The weekly meals Caitlin Miles has prepared for Jacob’s House aren’t just about food—they’re about community. “It’s about sharing our common humanity and vulnerability,” she explains.
At the beginning of the pandemic, Caitlin’s parents, Suzan and Phil Sprinkle, began focusing their volunteer efforts on serving the men of Jacob’s House, the Well Community’s boarding home for men. Caitlin, who was part of their quarantine bubble, started serving alongside them, contributing homemade desserts to the Sunday suppers the family cooked and delivered to the boarding house.
Soon, she started getting more involved, sometimes taking full responsibility for the dinners. And, in anticipation of moving out of state this summer, she’s stepped up even more, preparing each weekly meal on her own since April to give her parents a break and to make the most of her remaining time in the Dallas area. “It’s brought me so much joy each and every week. I wanted to take every opportunity until I leave.”
Caitlin sees the opportunity to serve Jacob’s House as a way to affirm the value of the men who live there. “We can show someone that they matter through sharing a meal,” she shares. “I always serve something that I find comforting, something nourishing to the soul that brings me comfort; and I hope that in sharing that … they can feel that same love and comfort.”
She also sees it as an opportunity to help her neighbors, just as she’d do for any other neighbor or friend. And it’s a way to build connections among individuals who have often faced unkindness and discrimination because of their illnesses. Caitlin emphasizes that those who’ve enjoyed the blessing of living in society without facing stigma or marginalization have a responsibility to be part of creating a community. “With great privilege comes great responsibility. It’s really about taking a step back to be grateful for what I have.”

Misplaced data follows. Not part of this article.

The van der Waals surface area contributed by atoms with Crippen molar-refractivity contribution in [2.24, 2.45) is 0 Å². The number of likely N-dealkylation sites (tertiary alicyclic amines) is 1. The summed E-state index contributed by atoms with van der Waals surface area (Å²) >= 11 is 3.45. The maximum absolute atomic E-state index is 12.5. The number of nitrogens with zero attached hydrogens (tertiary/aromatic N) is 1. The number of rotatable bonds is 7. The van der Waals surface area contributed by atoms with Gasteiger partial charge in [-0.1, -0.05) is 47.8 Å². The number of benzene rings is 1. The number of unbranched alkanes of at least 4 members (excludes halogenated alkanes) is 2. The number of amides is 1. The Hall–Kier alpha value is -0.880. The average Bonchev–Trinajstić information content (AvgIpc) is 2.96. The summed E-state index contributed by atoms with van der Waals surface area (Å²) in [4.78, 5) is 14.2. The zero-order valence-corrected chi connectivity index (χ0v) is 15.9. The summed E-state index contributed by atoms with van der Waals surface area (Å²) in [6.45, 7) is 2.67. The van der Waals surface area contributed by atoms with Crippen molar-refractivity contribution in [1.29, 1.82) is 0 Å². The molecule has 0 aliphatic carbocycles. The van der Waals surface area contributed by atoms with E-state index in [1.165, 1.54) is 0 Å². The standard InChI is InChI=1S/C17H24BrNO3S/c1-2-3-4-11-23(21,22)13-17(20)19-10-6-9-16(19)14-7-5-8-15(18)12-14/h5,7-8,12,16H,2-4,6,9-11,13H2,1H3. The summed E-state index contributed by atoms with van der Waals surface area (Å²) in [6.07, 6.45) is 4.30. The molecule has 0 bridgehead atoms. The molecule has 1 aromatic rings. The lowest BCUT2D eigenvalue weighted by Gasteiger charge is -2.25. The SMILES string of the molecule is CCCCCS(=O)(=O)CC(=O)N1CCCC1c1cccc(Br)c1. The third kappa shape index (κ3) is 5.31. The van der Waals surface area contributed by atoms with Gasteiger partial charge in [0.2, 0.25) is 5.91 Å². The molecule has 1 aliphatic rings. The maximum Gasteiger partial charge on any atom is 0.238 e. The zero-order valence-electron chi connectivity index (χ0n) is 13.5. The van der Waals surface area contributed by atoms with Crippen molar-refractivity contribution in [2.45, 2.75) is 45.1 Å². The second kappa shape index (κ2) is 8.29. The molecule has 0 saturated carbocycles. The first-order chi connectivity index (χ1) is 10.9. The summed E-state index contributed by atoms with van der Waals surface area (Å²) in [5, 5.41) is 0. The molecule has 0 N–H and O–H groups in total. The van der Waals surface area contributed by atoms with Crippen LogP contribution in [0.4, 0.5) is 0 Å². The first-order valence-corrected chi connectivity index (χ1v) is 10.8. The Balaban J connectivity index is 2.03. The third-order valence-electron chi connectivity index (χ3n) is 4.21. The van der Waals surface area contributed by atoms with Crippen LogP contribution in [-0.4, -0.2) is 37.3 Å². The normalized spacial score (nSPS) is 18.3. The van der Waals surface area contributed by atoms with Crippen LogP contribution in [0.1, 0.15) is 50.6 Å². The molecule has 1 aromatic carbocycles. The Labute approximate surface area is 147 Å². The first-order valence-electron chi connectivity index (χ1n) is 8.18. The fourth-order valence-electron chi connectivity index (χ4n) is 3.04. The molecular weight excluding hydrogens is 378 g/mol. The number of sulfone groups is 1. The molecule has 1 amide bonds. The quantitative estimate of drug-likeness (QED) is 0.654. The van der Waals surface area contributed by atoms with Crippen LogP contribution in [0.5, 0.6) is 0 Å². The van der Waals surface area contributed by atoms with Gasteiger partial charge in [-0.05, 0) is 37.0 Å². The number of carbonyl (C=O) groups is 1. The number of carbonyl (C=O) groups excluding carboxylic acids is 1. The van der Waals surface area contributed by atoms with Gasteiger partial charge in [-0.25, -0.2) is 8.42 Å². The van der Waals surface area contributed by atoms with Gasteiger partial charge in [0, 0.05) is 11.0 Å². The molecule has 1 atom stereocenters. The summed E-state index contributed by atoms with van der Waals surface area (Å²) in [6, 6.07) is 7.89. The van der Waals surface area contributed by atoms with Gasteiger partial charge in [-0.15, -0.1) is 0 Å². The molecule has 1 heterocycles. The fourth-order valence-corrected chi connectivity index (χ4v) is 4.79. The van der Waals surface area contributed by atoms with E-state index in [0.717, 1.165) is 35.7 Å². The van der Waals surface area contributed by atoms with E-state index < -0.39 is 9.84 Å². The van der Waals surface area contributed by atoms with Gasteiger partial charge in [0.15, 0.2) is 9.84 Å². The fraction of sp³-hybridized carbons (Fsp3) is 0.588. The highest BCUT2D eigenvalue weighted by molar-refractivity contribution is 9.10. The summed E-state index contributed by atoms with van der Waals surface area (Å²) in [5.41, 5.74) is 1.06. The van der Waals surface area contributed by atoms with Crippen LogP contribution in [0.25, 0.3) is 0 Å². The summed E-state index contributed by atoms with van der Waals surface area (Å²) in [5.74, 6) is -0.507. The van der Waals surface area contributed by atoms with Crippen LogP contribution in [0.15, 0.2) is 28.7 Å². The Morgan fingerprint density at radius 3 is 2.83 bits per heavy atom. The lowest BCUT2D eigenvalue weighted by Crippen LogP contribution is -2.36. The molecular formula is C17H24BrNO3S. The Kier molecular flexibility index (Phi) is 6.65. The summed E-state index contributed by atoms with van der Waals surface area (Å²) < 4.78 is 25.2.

It's a step she’d like to see others take, explaining how something as simple as sharing a smile or offering a bottle of water can touch the heart and soul of a neighbor accustomed to the sting of stigma. She tells other young adults considering serving at Jacob’s House or the Well to give it a try, even if it seems awkward or intimidating at first. “Be yourself,” she suggests. “Speak to [Well Community members] as you would with a friend. Be patient.” She also encourages them to prepare food they find comforting. “Don’t over-complicate it. … Soulful beans and weenies go a long way!”
For over two years, Caitlin’s intentional and caring approach to conveying connection and worth through food has helped to make Jacob’s House a place where men living with serious mental health challenges find community not only with one another but with caring members of their neighborhood. As she moves out of Texas and away from the Well Community, her service and kindness will be deeply missed.
Likewise, as Caitlin closes this chapter, she knows it will be difficult to say goodbye to the simple but powerful delivery of comfort and care that she has provided each week. “It’s been so meaningful for me,” she shares. “It’s going to be really hard to leave behind.”
Do you like sharing comfort through food? Jacob’s House welcomes meals from members of the community, and preparing a lunch or dinner can be a powerful way to support a group of men pursuing mental health stability together. If you, your family or group of friends would like to volunteer, please contact us!